Friday, March 20, 2009

A Selection of Coffee Images in 18th Century Visual Arts

Rococo: The Pretty Art Before the French Revolution

Reaching the heights of social popularity among the upper classes about 1735, Rococo art and architecture, sculpture and painting eventually fell out of favor (as did the monarchy) and was considered superficial, even degenerate. The English called it "the French Style," even though its graceful undulating lines and S-curves contributed to English Chippendale furniture. Francois Boucher and Nicholas Lancret were among the most popular Rococo artists along with Jean-Honore Fragonard. Their images were the wealthy's frivolous capers in an idealized garden setting. The overall (and unintended) outcome was, eventually, a political condemnation of the outrageously unfair class system of the times, waste and something called social irresponsibility, a new idea of that time, also. But they enjoyed their coffee [See Elise Goodman's "Reflecting the Rococo: Lancret and Boucher," Eighteenth Century Life 31:2 (2007, 96-102].

Francois Boucher (Paris, 1703-1770) Morning Coffee, 1739 (Louvre Museum, Paris)
Boucher's paintings are very nearly a documentary of upper class life, idealized with richly adorned figures and rooms. He is a master of what art historians call genre painting, scenes of pastoral and domestic life. It is said that he regularly used his wife and family as models.

Nicholas Lancret ( Paris,1690-1743) A Lady in a Garden Taking Coffee with Some Children, c. 1742


Lancret's painting was formerly known as A Lady in a Garden Drinking Chocolate, but someone noticed that the servant on the left is pouring from what is identified as coffee pot. However, the mother (center) is clearly spooning the drink to the child and one guesses that it would be chocolate and not coffee, which was considered a strong drink.
On the other hand, pre-teens might have been introduced to coffee in small doses, as it was expected that they,too, would soon become coffee drinkers.
As with Boucher, Lancret's paintings showed an idealized life, though figures comported in casual positions.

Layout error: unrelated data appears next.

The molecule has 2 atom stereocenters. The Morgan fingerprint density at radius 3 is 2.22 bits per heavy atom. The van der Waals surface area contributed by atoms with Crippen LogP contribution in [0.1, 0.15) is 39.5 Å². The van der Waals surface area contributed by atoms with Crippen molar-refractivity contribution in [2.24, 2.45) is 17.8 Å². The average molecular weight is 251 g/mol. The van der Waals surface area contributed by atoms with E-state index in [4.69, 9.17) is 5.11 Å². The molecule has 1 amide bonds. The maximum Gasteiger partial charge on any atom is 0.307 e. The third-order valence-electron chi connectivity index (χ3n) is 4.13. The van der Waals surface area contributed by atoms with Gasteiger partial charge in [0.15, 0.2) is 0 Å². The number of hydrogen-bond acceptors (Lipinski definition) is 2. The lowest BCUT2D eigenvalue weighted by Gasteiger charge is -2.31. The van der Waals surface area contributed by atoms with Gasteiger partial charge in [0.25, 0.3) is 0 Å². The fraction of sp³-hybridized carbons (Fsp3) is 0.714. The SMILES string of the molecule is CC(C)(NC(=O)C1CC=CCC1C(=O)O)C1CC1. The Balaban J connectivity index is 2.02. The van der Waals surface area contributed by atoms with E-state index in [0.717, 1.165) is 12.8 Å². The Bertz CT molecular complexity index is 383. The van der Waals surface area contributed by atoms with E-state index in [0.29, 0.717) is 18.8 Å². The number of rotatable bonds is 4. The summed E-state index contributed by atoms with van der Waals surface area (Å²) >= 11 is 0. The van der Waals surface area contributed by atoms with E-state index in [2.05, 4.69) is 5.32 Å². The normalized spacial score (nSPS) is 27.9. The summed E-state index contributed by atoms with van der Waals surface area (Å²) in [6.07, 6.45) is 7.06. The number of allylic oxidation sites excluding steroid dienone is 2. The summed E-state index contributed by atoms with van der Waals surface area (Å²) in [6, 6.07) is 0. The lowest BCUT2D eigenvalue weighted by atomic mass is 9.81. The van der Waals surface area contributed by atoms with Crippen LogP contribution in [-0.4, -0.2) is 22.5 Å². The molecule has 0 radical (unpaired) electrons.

Paul Revere (Boston, 1735-1818) Silver Amorial Coffee Pot , 1775








Portrait of Paul Revere by John Singleton Copley,. about 1765






Some may have forgotten that the first day of the American revolution was 18 April 1775, as noted by poet Henry Wadsworth Longfellow and published in 1863 as "Paul Revere's Ride":

On the eighteenth of April, in seventy-five
Hardly a man is now alive

Who remembers that famous day and year.


Revere was a respected silversmith and engraver. Armorial means engraved with a family crest, coat of arms, or other sign of high social position, so this was an upscale commodity. Clearly,one did not prepare coffee in such a vessel, only served it. The actual preparation was (1) grind the coffee by hand (2) place grounds in a small cotton sack (3) steep in water that has reached the boiling point but only after the temperature has dropped to about 200 degrees.

A 19th Century Coffee Experience:
Gustave Dore (Strasbourg,France, 1832-1883) Coffee Stall Early Morning, 1872 (wood engraving)

In 1868 a journalist and playwright, Blanchard Jerrold (1826-1884) documented the darker corners of London life, sometimes with police protection. This work, London: A Pilgrimage, was illustrated by Gustave Dorer -180 etchings. At the time, Durer was the best illustrator in Europe and had provided illustrations for Dante's Divine Comedy and biblical stories. His London sketches and Jerrold's prose told readers in frank terms about the sordid impoverished, and often brutal life of the masses, poor in health, threatened by crime and addicted to cheap gin.

Apparently, coffee, too.

Coffee Pots: Between Then and Now
Duncan Grant (Inverness, Scotland, 1885-1978) Still Life with Coffee Pot, 1919 (charcoal and water color) Grant spent 1906 in Paris, studying paintings at the Louvre and picking up clues to Cubism, as this image shows. He had a tumultuous life with many (male) lovers, was a fierce pacifist, a recognized muralist and a world traveler. Britain counts him as as major artist in the period up to WWII.

Fernando Botero (Medellin Antioquia, Columbia, 1932) Still Life with Blue Coffee Pot, 2002
Botero is a leading South American artist. His works have a signature feature of fullness, broadness, one could almost say obesity.

One can Google Botero, or any artist for that matter, and find out biographical details, critics' remarks and numerous examples of the artist's works.